Last mission to repair the Hubble telescope Hubble space telescope discoveries have enriched our understanding of the cosmos. In this special report, you will see facts about the Hubble space telescope, discoveries it has made and what the last mission's goals are.
For their own good
Fifty years ago, they were screwed-up kids sent to the Florida School for Boys to be straightened out. But now they are screwed-up men, scarred by the whippings they endured. Read the story and see a video and portrait gallery.
Fill out this form to email this article to a friend
'Eggs-actly' right ending
A local author's children's story in Highlights mixes her science background with her current calling.
By Gail Diederich, Times Correspondent
Published March 11, 2008
[Gail Diederich | Special to the Times]
Wesley Chapel resident Heather Tomasello reads with daughter Catie Tomasello, 4, at their home. Tomasello, a teacher and author, has a fiction story titled Egg Drop Soup that is coming out in the April edition of Highlights for Children magazine.
Heather Tomasello's passion for reading and writing has led her down a road already lined with accomplishments and more ventures are on the horizon.
So far, the local teacher and author has published three books: Strategies for Winning Science Fair Projects and So You Have To Do A Science Fair Project, both published by John Wiley and Sons in 2002; and Before You Call Mom, A Real World Survival Guide, published by Write That Press in 2006.
She has published numerous poems, articles and puzzles and, in April, will add to that growing list a fiction story in Highlights for Children.
Egg Drop Soupis a story of friendship and focuses on a science project that Tomasello knows firsthand. The story follows two close friends working together to build a support for an egg that would withstand a long drop without the egg breaking. A disagreement disrupts the process and the friends struggle with both their relationship and the project.
"In the end, laughter and friendship is stronger than fragile eggs," Tomasello says, adding that she likes puns and there are plenty of puns in the story.
Tomasello wrote and submitted Egg Drop Soup in 2004. She heard from Highlights in September 2007 that the story would publish in April. This is her first story for the magazine.
Tomasello, 29, comes from a family of writers. Her grandmothers both were writers and her mother, Joyce Henderson, who co-authored the science project books and Before You Call Mom, has been writing since high school.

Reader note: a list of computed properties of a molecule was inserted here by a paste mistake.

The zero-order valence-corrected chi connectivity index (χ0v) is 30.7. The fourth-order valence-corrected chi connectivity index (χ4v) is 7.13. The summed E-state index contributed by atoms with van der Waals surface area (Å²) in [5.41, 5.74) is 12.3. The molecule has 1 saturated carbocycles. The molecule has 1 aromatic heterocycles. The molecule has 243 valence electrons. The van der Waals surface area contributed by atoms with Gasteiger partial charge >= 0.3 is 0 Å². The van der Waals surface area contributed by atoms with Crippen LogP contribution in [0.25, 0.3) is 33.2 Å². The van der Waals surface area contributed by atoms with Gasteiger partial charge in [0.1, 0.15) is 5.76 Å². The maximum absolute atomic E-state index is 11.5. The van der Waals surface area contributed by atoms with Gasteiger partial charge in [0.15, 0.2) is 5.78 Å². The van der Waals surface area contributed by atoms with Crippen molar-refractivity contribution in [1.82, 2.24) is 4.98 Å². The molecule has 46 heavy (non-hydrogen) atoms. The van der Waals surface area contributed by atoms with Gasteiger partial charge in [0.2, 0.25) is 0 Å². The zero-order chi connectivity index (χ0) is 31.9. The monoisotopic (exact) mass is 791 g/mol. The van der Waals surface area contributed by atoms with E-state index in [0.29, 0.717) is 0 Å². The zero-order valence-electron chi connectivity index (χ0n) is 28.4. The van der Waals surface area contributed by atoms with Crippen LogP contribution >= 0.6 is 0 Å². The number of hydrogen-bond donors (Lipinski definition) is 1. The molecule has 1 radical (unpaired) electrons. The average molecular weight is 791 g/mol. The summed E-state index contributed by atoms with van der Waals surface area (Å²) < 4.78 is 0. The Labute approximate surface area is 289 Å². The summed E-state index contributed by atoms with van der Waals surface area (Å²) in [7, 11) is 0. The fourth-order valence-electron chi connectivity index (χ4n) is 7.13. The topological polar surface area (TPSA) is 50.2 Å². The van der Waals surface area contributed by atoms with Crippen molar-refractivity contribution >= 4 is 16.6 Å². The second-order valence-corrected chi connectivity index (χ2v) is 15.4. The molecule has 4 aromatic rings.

She currently writes for a nursing journal and is working on novels.
Successful competitions in science fairs, up to the International Science Fair, won Tomasello college scholarships.
At the University of Florida, her interests turned toward political science with plans for law school. But, along the way, Tomasello's love for reading kept surfacing as she took English classes for fun.
A class with James Haskins, professor of children's literature, brought it all into focus. Tomasello realized that what she really wanted to do was write for children so she changed paths and never looked back.
Along the way there was marriage and the birth of three children, sons Colby, 6; Zachary, 2; and daughter, Catie, 4.
As might be expected, the children are literature lovers.
Tomasello talks and Catie sits on her lap quietly reading a book aloud, crunching a carrot. Colby is a sounding board for an easy reader series that Tomasello has in progress.
Along the way Tomasello also taught Writing for Children, a continuing education class at J. Sargeant Reynolds Community College in Richmond, Va.
Tomasello is quick to give credit to her mother, Henderson, and her online critique group, individuals she stumbled onto through the Internet.
The six women have become a tight support group, reviewing each other's work and offering cheer and solace, as Tomasello says, through the rejection letters.
In the past three years, the six women have published four picture books, one easy reader, several magazine pieces and several poems and puzzles.
"I am blessed to be a part of this fabulous group of ladies," Tomasello says.
Now, with a story published in Highlights, Tomasello and husband, Jerel, who live in Meadow Pointe in Wesley Chapel, are looking to the next venture.
In the fall they will open the Goddard School for Early Childhood Development, at the northern entrance to Meadow Pointe on State Road 54. The school's capacity is for about 170 children, 6 weeks to age 5, attending full time or part time.
About 20 teachers will work with the children, following the school's philosophy to provide a foundation that encourages a lifelong love of learning.